Gas Busters Part 23: FOI Documents Reveal McGuinty’s Gas Plant Oversight

Over the course of 2012 from the beginning of January through to October 1, the Ontario’s then Premier McGuinty and his office were supervising one of the key files of his entire period of leadership–the cancelled west GTA gas plants and their relocation.

The issue was hot. Outraged constituents were bombarding him with complaints. The media and opposition were hounding him. His officials were negotiating 20 year contracts with the jilted developers for relocating plants once committed for Mississauga and Oakville. The amount of public money at stake eventually added up to what McGuinty has claimed is $230 million (Gas Busters readers will know how deficient I consider that figure).

In November, I filed a Freedom of Information request to see what the Premier saw and wrote about both the Mississauga and Oakville power plants. My request specified documents from 2012. All of the documents so far on the public record about the gas plant relocation arise from the Estimates Committee motion for disclosure which specified documents from 2010 and 2011.

The resulting disclosure, issued by Cabinet Office on the first day of Kathleen Wynne’s fresh premiership, reveal a total absence of due diligence.

The attached package starts with my original request, followed by exchanges with the FOI administrators, followed by the documents finally released to me. 

The released documents are a total of 88 pages. The first two documents are versions of a Memorandum of Understanding with TransCanada. After that, the released documents are a series of opinion summaries, talking points, media scrum transcripts, news clippings, and press releases.

In the middle of the package, there is an eight page undated document called “Backgrounder — Costs of Relocation of the Mississauga Gas Plant”. The document is designed to prop up the argument that the cost of relocation was $180 million. McGuinty’s team later admitted that the cost was $190 million. Some of the key financial issues associated with the relocation, such as the windfall to Eastern Power arising from the gas management cost advantage resulting from the relocation, are ignored. However, one important point that has not been addressed so far in the public debate to my knowledge is addressed on the last page. The last page notes that Eastern Power presented an early offer to settle at a lower cost. Minister Bentley’s indecision appears to have escalating costs to consumers, and issue I hope to explore in future editions of the Gas Buster series.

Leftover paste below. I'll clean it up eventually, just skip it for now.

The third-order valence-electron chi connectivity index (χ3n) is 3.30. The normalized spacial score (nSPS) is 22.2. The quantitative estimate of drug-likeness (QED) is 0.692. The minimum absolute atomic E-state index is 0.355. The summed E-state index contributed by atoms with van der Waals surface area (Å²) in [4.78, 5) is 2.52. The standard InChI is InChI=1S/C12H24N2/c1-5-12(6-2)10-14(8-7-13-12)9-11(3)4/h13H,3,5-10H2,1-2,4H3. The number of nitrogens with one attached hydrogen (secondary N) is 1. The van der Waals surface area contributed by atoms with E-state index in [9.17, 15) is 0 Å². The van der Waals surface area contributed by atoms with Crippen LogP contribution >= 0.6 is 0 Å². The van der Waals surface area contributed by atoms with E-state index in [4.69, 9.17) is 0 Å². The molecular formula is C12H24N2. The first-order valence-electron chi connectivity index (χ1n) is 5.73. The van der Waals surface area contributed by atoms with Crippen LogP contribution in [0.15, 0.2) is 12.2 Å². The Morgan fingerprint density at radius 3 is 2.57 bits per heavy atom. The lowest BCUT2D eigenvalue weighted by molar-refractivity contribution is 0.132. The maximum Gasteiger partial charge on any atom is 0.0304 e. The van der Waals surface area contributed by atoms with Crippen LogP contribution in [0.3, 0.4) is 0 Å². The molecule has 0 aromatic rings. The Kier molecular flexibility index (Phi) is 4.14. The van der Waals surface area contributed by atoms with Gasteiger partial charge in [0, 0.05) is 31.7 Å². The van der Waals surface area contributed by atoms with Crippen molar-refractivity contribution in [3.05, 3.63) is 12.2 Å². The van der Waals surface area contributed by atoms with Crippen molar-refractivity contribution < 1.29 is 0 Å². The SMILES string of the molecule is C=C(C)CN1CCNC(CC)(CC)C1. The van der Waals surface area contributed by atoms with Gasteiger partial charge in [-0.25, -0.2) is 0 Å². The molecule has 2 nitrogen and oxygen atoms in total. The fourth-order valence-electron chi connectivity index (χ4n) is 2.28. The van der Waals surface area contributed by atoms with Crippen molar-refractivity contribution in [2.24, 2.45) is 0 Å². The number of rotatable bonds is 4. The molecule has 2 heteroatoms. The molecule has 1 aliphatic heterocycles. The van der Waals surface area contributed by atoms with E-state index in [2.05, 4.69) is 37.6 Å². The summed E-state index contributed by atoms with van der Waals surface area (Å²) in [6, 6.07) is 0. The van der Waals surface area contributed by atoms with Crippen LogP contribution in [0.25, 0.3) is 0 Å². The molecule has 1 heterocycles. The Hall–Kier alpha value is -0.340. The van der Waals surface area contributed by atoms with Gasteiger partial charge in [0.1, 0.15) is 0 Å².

After another 10 pages of communications fluff, there is a letter dated September 24, 2012. The letter is sent to the government by employees of Eastern Power working at an unrelated power plant. Eastern had fired these employees in an apparent effort to apply more pressure on the government negotiators. Eastern’s treatment of its own employees raises additional questions about the wisdom of the OPA’s original decision to contract with Eastern.

The remainder of the package is comprised of complaints from the public and press clippings.

Notice the absence of any information that would indicate McGuinty ensuring protection of the public interest in the implementation of his decisions. 

At one point, government’s code name for the gas relocation project was Project Vapour. These new FOI documents suggest that McGuinty oversight of his power plant decisions can be fairly characterized as Premier Vapid.

FOI Documents from Premier’s Office re. Gas Plants